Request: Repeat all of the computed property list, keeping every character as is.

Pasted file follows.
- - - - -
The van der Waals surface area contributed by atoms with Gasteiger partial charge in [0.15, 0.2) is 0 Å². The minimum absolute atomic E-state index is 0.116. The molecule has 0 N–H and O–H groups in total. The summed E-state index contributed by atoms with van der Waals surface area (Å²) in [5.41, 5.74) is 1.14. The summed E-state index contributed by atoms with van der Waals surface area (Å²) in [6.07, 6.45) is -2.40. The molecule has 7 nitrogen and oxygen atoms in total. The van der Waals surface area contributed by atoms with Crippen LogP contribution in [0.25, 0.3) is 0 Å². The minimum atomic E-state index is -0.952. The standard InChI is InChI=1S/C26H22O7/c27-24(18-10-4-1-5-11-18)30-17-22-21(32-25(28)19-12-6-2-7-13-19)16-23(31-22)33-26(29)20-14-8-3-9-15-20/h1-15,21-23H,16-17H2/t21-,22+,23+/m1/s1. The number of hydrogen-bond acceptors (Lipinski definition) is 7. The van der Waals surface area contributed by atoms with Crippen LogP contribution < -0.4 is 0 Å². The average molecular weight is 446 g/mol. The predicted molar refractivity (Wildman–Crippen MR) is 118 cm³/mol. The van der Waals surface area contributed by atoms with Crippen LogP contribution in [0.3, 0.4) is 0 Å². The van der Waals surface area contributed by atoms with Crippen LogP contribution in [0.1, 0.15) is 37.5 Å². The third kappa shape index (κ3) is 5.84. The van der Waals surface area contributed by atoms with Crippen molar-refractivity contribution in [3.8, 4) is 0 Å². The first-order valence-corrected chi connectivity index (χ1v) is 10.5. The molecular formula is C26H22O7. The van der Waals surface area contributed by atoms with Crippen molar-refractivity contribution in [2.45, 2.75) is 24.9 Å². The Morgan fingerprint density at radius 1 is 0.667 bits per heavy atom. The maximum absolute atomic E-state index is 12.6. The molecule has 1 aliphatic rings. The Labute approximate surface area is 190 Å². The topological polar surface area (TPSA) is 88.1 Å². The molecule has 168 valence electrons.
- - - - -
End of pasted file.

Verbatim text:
The van der Waals surface area contributed by atoms with Gasteiger partial charge in [0.15, 0.2) is 0 Å². The minimum absolute atomic E-state index is 0.116. The molecule has 0 N–H and O–H groups in total. The summed E-state index contributed by atoms with van der Waals surface area (Å²) in [5.41, 5.74) is 1.14. The summed E-state index contributed by atoms with van der Waals surface area (Å²) in [6.07, 6.45) is -2.40. The molecule has 7 nitrogen and oxygen atoms in total. The van der Waals surface area contributed by atoms with Crippen LogP contribution in [0.25, 0.3) is 0 Å². The minimum atomic E-state index is -0.952. The standard InChI is InChI=1S/C26H22O7/c27-24(18-10-4-1-5-11-18)30-17-22-21(32-25(28)19-12-6-2-7-13-19)16-23(31-22)33-26(29)20-14-8-3-9-15-20/h1-15,21-23H,16-17H2/t21-,22+,23+/m1/s1. The number of hydrogen-bond acceptors (Lipinski definition) is 7. The van der Waals surface area contributed by atoms with Crippen LogP contribution < -0.4 is 0 Å². The average molecular weight is 446 g/mol. The predicted molar refractivity (Wildman–Crippen MR) is 118 cm³/mol. The van der Waals surface area contributed by atoms with Crippen LogP contribution in [0.3, 0.4) is 0 Å². The van der Waals surface area contributed by atoms with Crippen LogP contribution in [0.1, 0.15) is 37.5 Å². The third kappa shape index (κ3) is 5.84. The van der Waals surface area contributed by atoms with Crippen molar-refractivity contribution in [3.8, 4) is 0 Å². The first-order valence-corrected chi connectivity index (χ1v) is 10.5. The molecular formula is C26H22O7. The van der Waals surface area contributed by atoms with Crippen molar-refractivity contribution in [2.45, 2.75) is 24.9 Å². The Morgan fingerprint density at radius 1 is 0.667 bits per heavy atom. The maximum absolute atomic E-state index is 12.6. The molecule has 1 aliphatic rings. The Labute approximate surface area is 190 Å². The topological polar surface area (TPSA) is 88.1 Å². The molecule has 168 valence electrons.